In addition to this ignoring the possibility of (3), C.S. Lewis does not hold to this, as can bee seen in Mere Christianity:

    When a man who has been perverted from his youth and taught that cruelty is the right thing, does some tiny little kindness, or refrains from some cruelty he might have committed, and thereby, perhaps, risks being sneered at by his companions, he may, in God’s eyes, be doing more than you and I would do if we gave up life itself for a friend. (91)

  • labreuer

    Andy_Schueler and I discussed free will extensively; the last labreuerAndy_Schueler is perhaps a good enough to get the gist of the conversation.

    Basically, we want to know what the first cause is. So suppose we posit the following physical entities:

         L: physical laws
         B: boundary conditions
         N: quantum + thermal noise

    Can these things explain everything? Once I apply L and B to a system and ‘remove’ all of the structure from them, am I left with N? Is there absolutely no mathematical structure to N? If so, we’re done. If not, then I posit another item for our list;

         F: free will choices

    F is empirically falsifiable: it would show up as local laws of how particles and fields operate which do not hold universally. It would be a new kind of order, a new kind of lawfulness. But what precisely would the existence of F demonstrate?

    While Cartesian dualism is not well-accepted (there are many philosophical problems with it), it is nonetheless useful to further explore the problem by positing it. Let’s say there is a nonphysical mind which is responsible for F. Does that get us anywhere? Stated differently, we would attribute patterns discovered in N to this thing called ‘mind’. Cutting to the chase, the most interesting pattern would be purpose.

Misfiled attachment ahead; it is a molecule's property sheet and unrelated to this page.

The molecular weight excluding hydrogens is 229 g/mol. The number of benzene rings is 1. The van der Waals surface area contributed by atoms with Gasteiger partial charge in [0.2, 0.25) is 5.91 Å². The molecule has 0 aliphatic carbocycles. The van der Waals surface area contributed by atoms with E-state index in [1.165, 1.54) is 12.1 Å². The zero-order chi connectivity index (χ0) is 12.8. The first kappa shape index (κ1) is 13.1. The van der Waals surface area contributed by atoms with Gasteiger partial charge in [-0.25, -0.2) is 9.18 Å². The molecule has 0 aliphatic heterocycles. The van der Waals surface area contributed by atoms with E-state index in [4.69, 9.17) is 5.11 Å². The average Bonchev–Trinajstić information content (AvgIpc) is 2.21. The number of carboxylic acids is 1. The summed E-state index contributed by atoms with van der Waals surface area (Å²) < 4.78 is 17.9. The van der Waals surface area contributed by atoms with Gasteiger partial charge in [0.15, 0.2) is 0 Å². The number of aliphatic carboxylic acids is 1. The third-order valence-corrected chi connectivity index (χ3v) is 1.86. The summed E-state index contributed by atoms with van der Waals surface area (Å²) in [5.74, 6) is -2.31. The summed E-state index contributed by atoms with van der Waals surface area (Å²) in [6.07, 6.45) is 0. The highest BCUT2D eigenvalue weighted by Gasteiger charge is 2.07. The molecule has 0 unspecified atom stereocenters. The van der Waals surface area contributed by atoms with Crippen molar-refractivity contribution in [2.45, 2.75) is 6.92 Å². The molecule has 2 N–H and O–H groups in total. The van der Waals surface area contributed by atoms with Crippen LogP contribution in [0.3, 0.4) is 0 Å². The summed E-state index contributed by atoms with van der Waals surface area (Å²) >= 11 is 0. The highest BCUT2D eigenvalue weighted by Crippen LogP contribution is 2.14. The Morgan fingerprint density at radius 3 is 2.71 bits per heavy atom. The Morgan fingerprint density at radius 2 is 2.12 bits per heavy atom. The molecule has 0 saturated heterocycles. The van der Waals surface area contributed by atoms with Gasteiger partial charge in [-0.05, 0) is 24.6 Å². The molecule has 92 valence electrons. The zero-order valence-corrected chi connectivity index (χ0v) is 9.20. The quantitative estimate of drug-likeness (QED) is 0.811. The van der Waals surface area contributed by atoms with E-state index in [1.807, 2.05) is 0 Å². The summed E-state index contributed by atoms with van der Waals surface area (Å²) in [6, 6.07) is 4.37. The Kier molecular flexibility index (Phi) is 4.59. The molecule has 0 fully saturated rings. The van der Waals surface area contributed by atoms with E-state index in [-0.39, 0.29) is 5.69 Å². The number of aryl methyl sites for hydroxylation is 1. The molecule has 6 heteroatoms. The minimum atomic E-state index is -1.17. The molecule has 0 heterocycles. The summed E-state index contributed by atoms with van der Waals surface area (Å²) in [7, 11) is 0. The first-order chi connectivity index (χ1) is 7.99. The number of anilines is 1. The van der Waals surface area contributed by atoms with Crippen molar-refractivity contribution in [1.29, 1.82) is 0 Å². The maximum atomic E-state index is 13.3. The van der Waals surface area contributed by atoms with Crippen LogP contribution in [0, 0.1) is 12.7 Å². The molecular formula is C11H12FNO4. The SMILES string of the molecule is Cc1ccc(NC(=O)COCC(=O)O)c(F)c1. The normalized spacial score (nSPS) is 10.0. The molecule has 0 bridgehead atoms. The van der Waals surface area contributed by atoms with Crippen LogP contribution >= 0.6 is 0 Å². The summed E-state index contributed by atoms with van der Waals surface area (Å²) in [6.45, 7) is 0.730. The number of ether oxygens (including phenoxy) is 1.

Ok, so we have a nonphysical mind who has purposes which show up in N, which actually has structure, making it really F. There is nothing logically ‘bad’ with this. But how does this mind choose its purposes? Let’s posit desire as one step further back in the causal chain. Has that helped us, or are we threatening to get “turtles all the way down”?

    We can add some more turtles by positing multiple levels of desire; this is probably the best model of humans. But isn’t there a deepest desire? If so, that desire will deterministically control all the others. It will take in information and decide which ‘shallower’ desires are satisfied at any moment in time. We still have determinism, modulo pure randomness N—we’ve accounted for all F at this point.

    The only way ‘out’ I can see is to posit the possibility of always developing deeper desires. But what ‘decides’ to choose a deeper desire? It cannot be a desire! Here, I will make a radical jump, by positing:

         (1) The most fundamental part of a mind is whether it prefers good, or evil.

    Going further:

         (2) ‘good’ is infinite in description